Marty has his med change next week and the nerves are starting to set in. Not that I don’t trust the doctors or modern medicine, I just remember what happened when he first started the Kineret and then didn’t have it for two days. The next 3 days were spent in the ICU.
A little history: When Marty first got sick, his primary symptoms were persistent fever (over 2 weeks), migrating joint pain with inflammation, and severe fatigue. We were just starting to get those symptoms under control when his heart problems started. At first it was chest pain, then shortness of breath. A week later it was full-blown pleural and pericardial effusion–fluid in the lining around his heart and lungs. He had systemic onset juvenile idiopathic arthritis.
He was admitted to the local children’s hospital and given IV steroids to control the inflammation. That didn’t work so the rheumatologist decided to try Kineret. It was a miracle drug. Perfect, except that the insurance didn’t want to cover it, I couldn’t afford it, the pharmacy wouldn’t order it, and it burned like hell going in. Pardon my French, but that’s how bad it apparently hurts.
They discharged him, not knowing I wouldn’t be able to give him the medicine and he would be back in the ER in two days in worse shape than ever. The next 3 days were a blur in ICU as they started the Kineret and the heart and lung symptoms started to clear up. Again.
The doctors then refused to discharge him until I had Kineret in-hand, which was easier said than done. The Kineret Foundation is available to help the uninsured, which technically didn’t include Marty. Thankfully the social worker at the hospital helped me navigate the maze of applying for and documenting the need for a waiver because of being underinsured. We were approved.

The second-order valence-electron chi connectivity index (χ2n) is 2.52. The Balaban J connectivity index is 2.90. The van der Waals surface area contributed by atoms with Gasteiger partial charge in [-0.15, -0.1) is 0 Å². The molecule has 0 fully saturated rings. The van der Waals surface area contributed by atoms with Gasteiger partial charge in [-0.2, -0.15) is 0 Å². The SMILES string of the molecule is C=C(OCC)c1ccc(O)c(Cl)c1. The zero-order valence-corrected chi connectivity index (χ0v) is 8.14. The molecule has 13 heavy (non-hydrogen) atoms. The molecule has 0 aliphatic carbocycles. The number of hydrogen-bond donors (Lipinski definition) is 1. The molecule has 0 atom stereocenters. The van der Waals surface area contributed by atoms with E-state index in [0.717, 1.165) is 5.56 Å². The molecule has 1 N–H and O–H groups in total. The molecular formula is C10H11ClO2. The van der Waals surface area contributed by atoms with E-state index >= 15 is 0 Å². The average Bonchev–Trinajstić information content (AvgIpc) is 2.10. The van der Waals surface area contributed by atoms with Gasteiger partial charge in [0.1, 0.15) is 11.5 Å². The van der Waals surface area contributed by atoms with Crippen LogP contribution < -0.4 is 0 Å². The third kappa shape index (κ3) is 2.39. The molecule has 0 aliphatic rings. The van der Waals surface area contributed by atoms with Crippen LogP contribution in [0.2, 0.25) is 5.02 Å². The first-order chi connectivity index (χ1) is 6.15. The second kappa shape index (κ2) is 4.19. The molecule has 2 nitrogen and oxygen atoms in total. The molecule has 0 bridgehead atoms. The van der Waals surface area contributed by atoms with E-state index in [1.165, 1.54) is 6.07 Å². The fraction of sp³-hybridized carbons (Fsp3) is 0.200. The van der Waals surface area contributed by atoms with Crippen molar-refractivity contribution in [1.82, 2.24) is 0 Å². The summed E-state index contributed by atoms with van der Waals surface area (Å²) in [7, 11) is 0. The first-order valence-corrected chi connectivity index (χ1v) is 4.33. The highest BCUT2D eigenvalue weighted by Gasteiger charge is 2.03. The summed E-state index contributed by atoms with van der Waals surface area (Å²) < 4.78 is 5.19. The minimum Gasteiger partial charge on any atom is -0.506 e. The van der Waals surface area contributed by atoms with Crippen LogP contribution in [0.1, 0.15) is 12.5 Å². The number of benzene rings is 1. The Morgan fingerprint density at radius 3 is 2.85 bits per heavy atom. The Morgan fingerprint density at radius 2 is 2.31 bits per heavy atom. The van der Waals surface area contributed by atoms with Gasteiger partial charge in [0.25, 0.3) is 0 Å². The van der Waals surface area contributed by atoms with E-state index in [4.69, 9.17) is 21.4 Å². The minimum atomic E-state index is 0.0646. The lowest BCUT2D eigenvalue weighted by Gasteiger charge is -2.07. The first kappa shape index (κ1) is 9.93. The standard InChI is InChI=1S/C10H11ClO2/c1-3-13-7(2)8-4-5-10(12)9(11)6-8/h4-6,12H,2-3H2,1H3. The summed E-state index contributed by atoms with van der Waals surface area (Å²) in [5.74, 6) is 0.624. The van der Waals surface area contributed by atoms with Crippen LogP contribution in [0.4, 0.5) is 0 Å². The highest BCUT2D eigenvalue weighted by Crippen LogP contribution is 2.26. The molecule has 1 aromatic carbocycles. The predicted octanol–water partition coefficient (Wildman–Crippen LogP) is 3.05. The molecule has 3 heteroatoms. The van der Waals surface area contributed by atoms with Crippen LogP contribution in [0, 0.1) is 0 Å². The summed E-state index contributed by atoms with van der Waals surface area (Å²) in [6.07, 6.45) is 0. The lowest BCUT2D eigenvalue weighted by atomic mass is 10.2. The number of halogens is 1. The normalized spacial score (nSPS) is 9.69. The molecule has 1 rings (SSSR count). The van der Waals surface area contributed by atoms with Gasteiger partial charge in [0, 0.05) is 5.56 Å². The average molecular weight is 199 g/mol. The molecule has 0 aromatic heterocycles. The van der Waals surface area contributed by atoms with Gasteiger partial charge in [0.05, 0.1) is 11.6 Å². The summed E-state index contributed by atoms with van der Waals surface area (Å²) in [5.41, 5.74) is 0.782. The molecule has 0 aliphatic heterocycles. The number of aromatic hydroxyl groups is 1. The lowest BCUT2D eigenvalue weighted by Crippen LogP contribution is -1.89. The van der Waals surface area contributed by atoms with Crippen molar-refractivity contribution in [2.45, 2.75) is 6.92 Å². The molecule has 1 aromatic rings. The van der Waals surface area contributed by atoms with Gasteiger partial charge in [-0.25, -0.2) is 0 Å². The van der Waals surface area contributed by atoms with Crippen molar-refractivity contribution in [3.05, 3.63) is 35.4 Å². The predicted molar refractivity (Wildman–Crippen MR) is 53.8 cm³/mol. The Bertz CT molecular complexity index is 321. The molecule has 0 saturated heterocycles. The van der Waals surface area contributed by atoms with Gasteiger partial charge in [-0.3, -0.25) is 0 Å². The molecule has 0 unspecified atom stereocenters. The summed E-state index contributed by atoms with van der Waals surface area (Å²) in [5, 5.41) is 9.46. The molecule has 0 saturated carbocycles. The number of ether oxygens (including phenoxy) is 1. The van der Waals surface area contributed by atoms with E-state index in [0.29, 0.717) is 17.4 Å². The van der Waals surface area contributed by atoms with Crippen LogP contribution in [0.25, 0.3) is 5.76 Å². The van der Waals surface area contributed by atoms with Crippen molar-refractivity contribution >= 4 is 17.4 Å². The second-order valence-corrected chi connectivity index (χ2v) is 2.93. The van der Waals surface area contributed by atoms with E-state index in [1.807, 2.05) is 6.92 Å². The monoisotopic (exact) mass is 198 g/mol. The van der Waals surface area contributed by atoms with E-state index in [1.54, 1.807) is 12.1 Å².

After 3 long weeks, I finally had the Kineret, and the insurance ended up paying more for that hospital stay than they would have had they just covered the medicine in the first place. For a few years.
Fast forward two years. Two long years of painful, burning daily injections, sometimes twice a day, and thousands of pills. He got dozens of infections and illnesses because of his compromised immune system, and missed almost a full year of school between December 2009 and June 2011. He still kept up in school, was able to get back on the baseball diamond, and all 3 of us started speaking at fundraisers and congressional lobbying meetings. The only thing he hasn’t done is grow.
Yes, his younger sister is now 4 inches taller than him. Thanks to 2 1/2 years of chronic uncontrolled inflammation, in spite of constant anti-inflammatory medicines, steroids, cancer medicine, and biologic medicines that suppress his overactive immune system.
Absolutely no growth. Which brings us back to next week. The doctors hope that changing to Enbrel will control the inflammation and still keep the heart and lung issues in check. I am praying it works because I don’t want to go back to 8 shots a week, or to the ICU.
Giving my firstborn injections aren’t what I want to do, but if that’s what it takes to let him be semi-normal, I will. What I want is a healthy son, but that won’t happen until a cure is found for juvenile arthritis. Until then we cope the best we can and continue to speak out to raise awareness and research funding.